- You lose track of time
- You’re totally engrossed in what you’re doing
- You’re not consciously thinking about yourself–in other words, you’re totally un-self conscious
- You’re working toward a goal
If this sounds a lot like mindfulness, you’re right! The key difference is a “flow activity” and working toward a goal.
A “flow activity”:
- Is useful and challenging, which makes it intrinsically rewarding
- Helps you progress toward a goal
- Provides feedback to help gauge the effectiveness of your efforts
(Examples of flow activities in the next post–Flow Activities!)
According to Mihaly Csikszentmihalyi, the author of Flow: The Psychology of Optimal Experience, a flow experience involves “deep concentration, an optimal balance of skill & challenge, and a sense of control and satisfaction.” You can watch Dr. Csikszentmihalyi’s TED Talk here: Flow: The Secret of Happiness.
The key to flow is finding the optimal balance of skill set and challenge–you shouldn’t be overly frustrated, but the challenge shouldn’t be too easy, either.
A flow activity involves the development of a skill set, such that the challenge of the activity evolves over time as your skill set improves. In this way, flow activities lead to growth and discovery.
So why is flow an important component of happiness?
Dr. Csikszentmihalyi’s original research involved studying happiness using the “Experience Sampling Method,” or ESM. Using ESM, Dr. Csikszentmihalyi found that people are happiest when they are fully absorbed in the activity at hand. Further, happiness is enhanced when the activity is optimally challenging.
This research was revolutionary in that it was the first time scientists asked people throughout the day, “How happy are you right now and what are you doing?”
Using ESM, the researchers were able to correlate happiness with the activity at hand, rather than simply asking, “What makes you happy?” As you know from Dr. Gilbert’s research (read my post Finding Happiness), human beings are poor predictors of what truly makes us happy. It turns out the activity was not as important as feeling fully immersed and optimally challenged.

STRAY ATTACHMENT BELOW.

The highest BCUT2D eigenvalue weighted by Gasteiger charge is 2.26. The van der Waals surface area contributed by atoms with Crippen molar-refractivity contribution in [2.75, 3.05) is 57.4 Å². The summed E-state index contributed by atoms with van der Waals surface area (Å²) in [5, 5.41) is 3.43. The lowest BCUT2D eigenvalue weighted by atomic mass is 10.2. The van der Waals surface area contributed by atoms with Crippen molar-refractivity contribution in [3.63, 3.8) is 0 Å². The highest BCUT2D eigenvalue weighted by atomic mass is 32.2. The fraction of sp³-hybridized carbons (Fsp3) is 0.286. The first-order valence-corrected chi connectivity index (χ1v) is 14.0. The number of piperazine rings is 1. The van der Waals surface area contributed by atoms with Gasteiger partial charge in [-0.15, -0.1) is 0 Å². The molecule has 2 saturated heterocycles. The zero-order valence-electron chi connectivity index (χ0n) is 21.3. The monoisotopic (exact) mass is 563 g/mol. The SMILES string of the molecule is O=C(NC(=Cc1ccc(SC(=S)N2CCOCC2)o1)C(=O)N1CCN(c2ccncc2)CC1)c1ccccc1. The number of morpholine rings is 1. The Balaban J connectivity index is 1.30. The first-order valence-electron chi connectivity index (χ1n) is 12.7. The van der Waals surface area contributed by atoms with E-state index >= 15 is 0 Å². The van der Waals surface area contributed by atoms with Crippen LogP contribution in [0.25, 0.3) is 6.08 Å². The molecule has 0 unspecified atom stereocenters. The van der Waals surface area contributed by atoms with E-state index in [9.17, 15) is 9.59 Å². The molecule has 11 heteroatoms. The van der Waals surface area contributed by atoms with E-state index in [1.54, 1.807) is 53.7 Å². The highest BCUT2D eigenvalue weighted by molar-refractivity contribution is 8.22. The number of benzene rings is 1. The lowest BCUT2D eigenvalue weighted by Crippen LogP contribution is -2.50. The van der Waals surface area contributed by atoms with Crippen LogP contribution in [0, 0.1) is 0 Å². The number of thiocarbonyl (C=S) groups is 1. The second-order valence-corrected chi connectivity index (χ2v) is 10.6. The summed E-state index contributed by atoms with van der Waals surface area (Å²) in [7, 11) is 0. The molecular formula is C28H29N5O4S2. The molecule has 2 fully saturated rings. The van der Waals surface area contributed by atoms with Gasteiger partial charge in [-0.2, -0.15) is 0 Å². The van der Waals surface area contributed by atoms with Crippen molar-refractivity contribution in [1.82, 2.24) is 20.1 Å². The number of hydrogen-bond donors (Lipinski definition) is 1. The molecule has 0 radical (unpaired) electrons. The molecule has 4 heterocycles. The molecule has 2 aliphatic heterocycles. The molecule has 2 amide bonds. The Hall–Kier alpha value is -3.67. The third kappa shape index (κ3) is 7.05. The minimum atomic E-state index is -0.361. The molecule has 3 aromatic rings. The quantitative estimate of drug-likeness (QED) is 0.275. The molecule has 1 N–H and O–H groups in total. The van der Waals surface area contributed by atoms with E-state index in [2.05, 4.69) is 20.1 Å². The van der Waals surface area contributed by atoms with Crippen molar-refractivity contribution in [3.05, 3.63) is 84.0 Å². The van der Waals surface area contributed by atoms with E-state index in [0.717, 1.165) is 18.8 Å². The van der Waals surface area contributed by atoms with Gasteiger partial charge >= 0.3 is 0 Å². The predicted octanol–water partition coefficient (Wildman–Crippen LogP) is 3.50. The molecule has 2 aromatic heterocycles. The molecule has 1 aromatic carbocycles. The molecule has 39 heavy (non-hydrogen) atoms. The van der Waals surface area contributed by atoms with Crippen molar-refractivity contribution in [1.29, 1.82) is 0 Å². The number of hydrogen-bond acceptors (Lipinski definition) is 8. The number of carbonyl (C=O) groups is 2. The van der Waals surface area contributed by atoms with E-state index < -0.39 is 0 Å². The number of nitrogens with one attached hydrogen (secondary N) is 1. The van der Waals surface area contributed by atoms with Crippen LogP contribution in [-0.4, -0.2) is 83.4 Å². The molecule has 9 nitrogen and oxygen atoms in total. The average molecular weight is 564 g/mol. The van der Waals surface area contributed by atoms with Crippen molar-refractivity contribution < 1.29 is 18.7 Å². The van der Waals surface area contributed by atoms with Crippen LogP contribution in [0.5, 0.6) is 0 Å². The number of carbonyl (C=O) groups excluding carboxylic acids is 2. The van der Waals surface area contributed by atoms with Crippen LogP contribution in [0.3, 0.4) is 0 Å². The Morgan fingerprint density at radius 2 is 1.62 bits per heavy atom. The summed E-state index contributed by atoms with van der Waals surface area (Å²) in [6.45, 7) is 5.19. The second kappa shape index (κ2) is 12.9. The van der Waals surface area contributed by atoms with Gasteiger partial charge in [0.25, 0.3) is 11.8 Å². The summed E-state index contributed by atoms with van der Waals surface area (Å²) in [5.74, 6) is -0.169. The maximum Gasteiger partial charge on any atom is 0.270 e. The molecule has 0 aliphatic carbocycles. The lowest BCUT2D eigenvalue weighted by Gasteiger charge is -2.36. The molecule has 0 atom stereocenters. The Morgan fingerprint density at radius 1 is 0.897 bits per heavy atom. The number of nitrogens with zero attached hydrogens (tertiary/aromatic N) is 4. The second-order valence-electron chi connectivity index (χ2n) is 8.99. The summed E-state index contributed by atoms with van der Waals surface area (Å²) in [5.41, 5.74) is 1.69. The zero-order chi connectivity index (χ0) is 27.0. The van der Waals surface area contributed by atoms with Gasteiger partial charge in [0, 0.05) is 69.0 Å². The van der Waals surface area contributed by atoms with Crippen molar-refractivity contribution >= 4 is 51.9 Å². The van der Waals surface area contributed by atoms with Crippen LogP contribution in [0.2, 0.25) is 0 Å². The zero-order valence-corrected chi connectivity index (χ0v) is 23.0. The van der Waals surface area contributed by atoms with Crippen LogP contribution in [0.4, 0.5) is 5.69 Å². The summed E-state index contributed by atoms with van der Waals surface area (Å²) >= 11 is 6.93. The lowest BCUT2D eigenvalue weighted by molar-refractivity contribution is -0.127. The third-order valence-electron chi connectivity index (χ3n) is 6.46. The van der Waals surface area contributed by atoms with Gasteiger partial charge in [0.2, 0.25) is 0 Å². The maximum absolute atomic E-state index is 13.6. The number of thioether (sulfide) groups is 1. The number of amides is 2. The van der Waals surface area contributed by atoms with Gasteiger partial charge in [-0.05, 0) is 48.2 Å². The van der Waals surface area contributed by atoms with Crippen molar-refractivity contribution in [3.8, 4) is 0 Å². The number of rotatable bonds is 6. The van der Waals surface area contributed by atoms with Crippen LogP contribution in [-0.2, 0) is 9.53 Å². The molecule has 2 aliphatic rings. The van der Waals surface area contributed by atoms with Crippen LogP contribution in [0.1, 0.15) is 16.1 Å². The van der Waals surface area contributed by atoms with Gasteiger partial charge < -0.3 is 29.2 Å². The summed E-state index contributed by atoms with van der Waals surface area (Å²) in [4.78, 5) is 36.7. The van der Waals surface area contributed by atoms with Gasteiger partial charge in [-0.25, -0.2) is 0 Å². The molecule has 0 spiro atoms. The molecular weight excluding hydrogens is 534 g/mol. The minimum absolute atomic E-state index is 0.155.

By finding your flow activities and regularly engaging in a flow state of mind, you’re building happiness into your everyday life.
Flow is more important for overall happiness than the things we often think will make us happy, such as a vacation, nicer home, new car, winning the lottery, etc.
Seven Steps for Finding Flow:
- Set goals. Setting goals recognizes the challenges involved in reaching the goal.
- Understand the challenges involved. Understanding the challenges suggests the skill set required to reach your goal.
- Develop your skill set. Part of developing your skill set is monitoring feedback.
- Monitor feedback and adjust your efforts and goals as indicated. As your skill set increases, you should increase the challenge at hand to remain in a state of flow. Accordingly, your overall goal is fluid and can be redefined over time.
- Become immersed in the activity–focus and concentrate, ignoring distractions. Focus is a skill set in itself and you may have to work on this. It’s important to stay consciously focused in the moment, on the task at hand, to enjoy a state of flow.
- Engage in your flow activity on a regular basis. This is necessary to build your skill set and attain meaningful progress toward your goal. Your sense of accomplishment as you progress toward your goal is an important component of flow.